Lava Caves

Introduction
Lava caves only form when fluid basalt flows out of a volcano forming a river of molten rock. The sides of the flow slowly crust over forming a roof over the flow. When the eruption stops the lava pours out the end of a lava tube forming a cave.

Entrance to lava cave in Oregon, Photo by Myrna Martin
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Entrance to a cave on Mount Newberry
in Oregon
, Myrna Martin

Where caves form
Lava tubes form on the flanks of shield volcanoes. Pahoehoe lava flowing from a volcano vent on the summit of a shield volcano will form channels as the outside edges of the lava flow cool. The lava channels are like rivers with riverbanks. The outside edges of the flow crust over forming a roof over the channel as the eruption continues. When the eruption stops the lava tube drains out at the flow front leaving behind a cave

Skylights
If the roof of a lava tube is weak, parts of it may fall into the lava flow and be carried away forming a skylight. Scientists often take samples of the lava during an eruption by dipping containers into the flowing lava through a skylight.

Formation of skylights
After the eruption ceases the roof will continue to cool and contract. If the roof over the molten rock is thin it sometimes creates a new skylight. Skylights are often used as entrances to underground caves by people who explore caves.

Big Island of Hawaii lava caves
There are many places in the world where you can find these caves. The most important place to study them is the Hawaiian Islands because of the frequent eruptions of Kilauea and Mauna Loa. There are miles and miles of lava tubes that have formed caves on the Big Island of Hawaii.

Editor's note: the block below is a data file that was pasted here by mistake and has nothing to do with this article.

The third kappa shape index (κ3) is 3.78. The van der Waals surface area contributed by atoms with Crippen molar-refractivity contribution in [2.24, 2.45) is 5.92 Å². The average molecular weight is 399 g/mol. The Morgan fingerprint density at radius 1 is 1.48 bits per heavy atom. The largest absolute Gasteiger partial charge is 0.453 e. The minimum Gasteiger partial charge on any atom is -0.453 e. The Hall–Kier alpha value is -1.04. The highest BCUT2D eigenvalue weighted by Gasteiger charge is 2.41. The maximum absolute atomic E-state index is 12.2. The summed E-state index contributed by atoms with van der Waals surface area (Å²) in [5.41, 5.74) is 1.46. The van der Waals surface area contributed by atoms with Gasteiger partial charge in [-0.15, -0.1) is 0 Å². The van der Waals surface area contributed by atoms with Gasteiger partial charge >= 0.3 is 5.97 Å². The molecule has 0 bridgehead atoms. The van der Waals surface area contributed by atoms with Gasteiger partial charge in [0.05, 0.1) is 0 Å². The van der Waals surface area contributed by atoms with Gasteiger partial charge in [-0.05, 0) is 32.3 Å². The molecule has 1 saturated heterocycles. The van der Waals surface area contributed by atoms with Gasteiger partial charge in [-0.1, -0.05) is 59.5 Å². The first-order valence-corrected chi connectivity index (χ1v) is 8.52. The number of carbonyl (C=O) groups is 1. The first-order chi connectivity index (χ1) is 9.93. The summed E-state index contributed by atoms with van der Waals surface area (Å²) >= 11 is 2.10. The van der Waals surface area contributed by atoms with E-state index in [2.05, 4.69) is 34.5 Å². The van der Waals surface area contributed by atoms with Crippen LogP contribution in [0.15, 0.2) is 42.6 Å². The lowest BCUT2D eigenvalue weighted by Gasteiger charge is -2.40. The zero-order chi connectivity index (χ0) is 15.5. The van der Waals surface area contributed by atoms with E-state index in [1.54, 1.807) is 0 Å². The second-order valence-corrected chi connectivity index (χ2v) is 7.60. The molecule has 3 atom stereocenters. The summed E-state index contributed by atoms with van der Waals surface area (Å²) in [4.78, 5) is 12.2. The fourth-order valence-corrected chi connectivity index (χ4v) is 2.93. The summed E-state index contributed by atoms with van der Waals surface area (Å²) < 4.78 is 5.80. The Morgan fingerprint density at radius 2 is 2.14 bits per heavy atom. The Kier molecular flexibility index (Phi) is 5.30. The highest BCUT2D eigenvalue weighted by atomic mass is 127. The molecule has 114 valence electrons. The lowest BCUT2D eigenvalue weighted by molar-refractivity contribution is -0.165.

Thurston Cave, Hawaii
Thurston Cave on the summit of Kilauea is the most famous caves. Several companies now offer tours of lava tubes on the Hawaiian Islands.

Ape Cave, Washington
Ape cave on the flanks of Mount Saint Helens in Washington is over two miles long. It is the longest cave in continental United States and is open to visitors year around.  

More Rock Cycle Links

Ignimbrite Learn more about ignimbrite that forms during large volcanic eruptions that produce pyroclastic flows.

Coal Formation Find out how leaves falling into a swamp can turn into coal.

Pahoehoe-Lava Find out how pahoehoe lava forms in the Hawaiian Islands.

Pyroclastic Rocks Find out how pyroclastic rocks form during volcanic eruptions.


Aa Lava Learn more about aa lava flows that occur on the Hawaiian Islands and the lava balls that often form on their surface.

Lava Caves Find out how pahoehoe lava flows form these caves.

Rock Cycle Learn more about igneous, sedimentary and metamorphic rocks and how they form.

Kids Fun Science The links on our home page include information about volcanoes, science activities, plate tectonics, the rock cycle and much more.

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